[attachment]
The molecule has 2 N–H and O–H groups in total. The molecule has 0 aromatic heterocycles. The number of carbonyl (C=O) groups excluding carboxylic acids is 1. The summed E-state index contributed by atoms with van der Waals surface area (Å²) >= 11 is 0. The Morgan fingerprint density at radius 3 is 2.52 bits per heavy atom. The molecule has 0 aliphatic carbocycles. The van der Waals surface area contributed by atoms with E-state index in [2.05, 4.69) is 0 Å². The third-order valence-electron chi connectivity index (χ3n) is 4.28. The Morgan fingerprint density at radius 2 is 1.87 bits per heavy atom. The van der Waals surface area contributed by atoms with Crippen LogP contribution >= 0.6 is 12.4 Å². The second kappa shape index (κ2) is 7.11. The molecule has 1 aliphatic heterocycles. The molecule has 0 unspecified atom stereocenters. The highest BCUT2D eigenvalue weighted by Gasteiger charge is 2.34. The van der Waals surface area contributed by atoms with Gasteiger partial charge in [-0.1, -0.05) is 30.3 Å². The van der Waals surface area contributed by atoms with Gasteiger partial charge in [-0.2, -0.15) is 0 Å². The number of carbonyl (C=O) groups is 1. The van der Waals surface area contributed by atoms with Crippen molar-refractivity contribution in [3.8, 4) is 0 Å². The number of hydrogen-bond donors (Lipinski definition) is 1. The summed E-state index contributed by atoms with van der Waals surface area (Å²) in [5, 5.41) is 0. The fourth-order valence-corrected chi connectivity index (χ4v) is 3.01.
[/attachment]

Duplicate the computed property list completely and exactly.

The molecule has 2 N–H and O–H groups in total. The molecule has 0 aromatic heterocycles. The number of carbonyl (C=O) groups excluding carboxylic acids is 1. The summed E-state index contributed by atoms with van der Waals surface area (Å²) >= 11 is 0. The Morgan fingerprint density at radius 3 is 2.52 bits per heavy atom. The molecule has 0 aliphatic carbocycles. The van der Waals surface area contributed by atoms with E-state index in [2.05, 4.69) is 0 Å². The third-order valence-electron chi connectivity index (χ3n) is 4.28. The Morgan fingerprint density at radius 2 is 1.87 bits per heavy atom. The van der Waals surface area contributed by atoms with Crippen LogP contribution >= 0.6 is 12.4 Å². The second kappa shape index (κ2) is 7.11. The molecule has 1 aliphatic heterocycles. The molecule has 0 unspecified atom stereocenters. The highest BCUT2D eigenvalue weighted by Gasteiger charge is 2.34. The van der Waals surface area contributed by atoms with Gasteiger partial charge in [-0.1, -0.05) is 30.3 Å². The van der Waals surface area contributed by atoms with Gasteiger partial charge in [-0.2, -0.15) is 0 Å². The number of carbonyl (C=O) groups is 1. The van der Waals surface area contributed by atoms with Crippen molar-refractivity contribution in [3.8, 4) is 0 Å². The number of hydrogen-bond donors (Lipinski definition) is 1. The summed E-state index contributed by atoms with van der Waals surface area (Å²) in [5, 5.41) is 0. The fourth-order valence-corrected chi connectivity index (χ4v) is 3.01.